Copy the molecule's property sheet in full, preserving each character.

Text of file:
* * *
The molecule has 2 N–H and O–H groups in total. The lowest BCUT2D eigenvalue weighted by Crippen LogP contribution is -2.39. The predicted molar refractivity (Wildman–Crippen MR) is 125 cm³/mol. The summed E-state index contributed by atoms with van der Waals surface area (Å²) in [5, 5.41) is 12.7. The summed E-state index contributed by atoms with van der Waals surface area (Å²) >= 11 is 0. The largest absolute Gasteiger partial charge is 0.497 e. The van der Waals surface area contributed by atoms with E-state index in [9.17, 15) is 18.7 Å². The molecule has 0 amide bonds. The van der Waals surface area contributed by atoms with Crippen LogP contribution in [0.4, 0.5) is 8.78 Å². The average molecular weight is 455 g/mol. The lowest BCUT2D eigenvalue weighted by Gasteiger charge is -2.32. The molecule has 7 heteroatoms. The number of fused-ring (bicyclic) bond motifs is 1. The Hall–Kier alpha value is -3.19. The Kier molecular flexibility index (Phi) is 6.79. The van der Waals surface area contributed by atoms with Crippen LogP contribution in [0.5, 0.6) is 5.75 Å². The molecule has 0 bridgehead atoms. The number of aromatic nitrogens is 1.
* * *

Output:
The molecule has 2 N–H and O–H groups in total. The lowest BCUT2D eigenvalue weighted by Crippen LogP contribution is -2.39. The predicted molar refractivity (Wildman–Crippen MR) is 125 cm³/mol. The summed E-state index contributed by atoms with van der Waals surface area (Å²) in [5, 5.41) is 12.7. The summed E-state index contributed by atoms with van der Waals surface area (Å²) >= 11 is 0. The largest absolute Gasteiger partial charge is 0.497 e. The van der Waals surface area contributed by atoms with E-state index in [9.17, 15) is 18.7 Å². The molecule has 0 amide bonds. The van der Waals surface area contributed by atoms with Crippen LogP contribution in [0.4, 0.5) is 8.78 Å². The average molecular weight is 455 g/mol. The lowest BCUT2D eigenvalue weighted by Gasteiger charge is -2.32. The molecule has 7 heteroatoms. The number of fused-ring (bicyclic) bond motifs is 1. The Hall–Kier alpha value is -3.19. The Kier molecular flexibility index (Phi) is 6.79. The van der Waals surface area contributed by atoms with Crippen LogP contribution in [0.5, 0.6) is 5.75 Å². The molecule has 0 bridgehead atoms. The number of aromatic nitrogens is 1.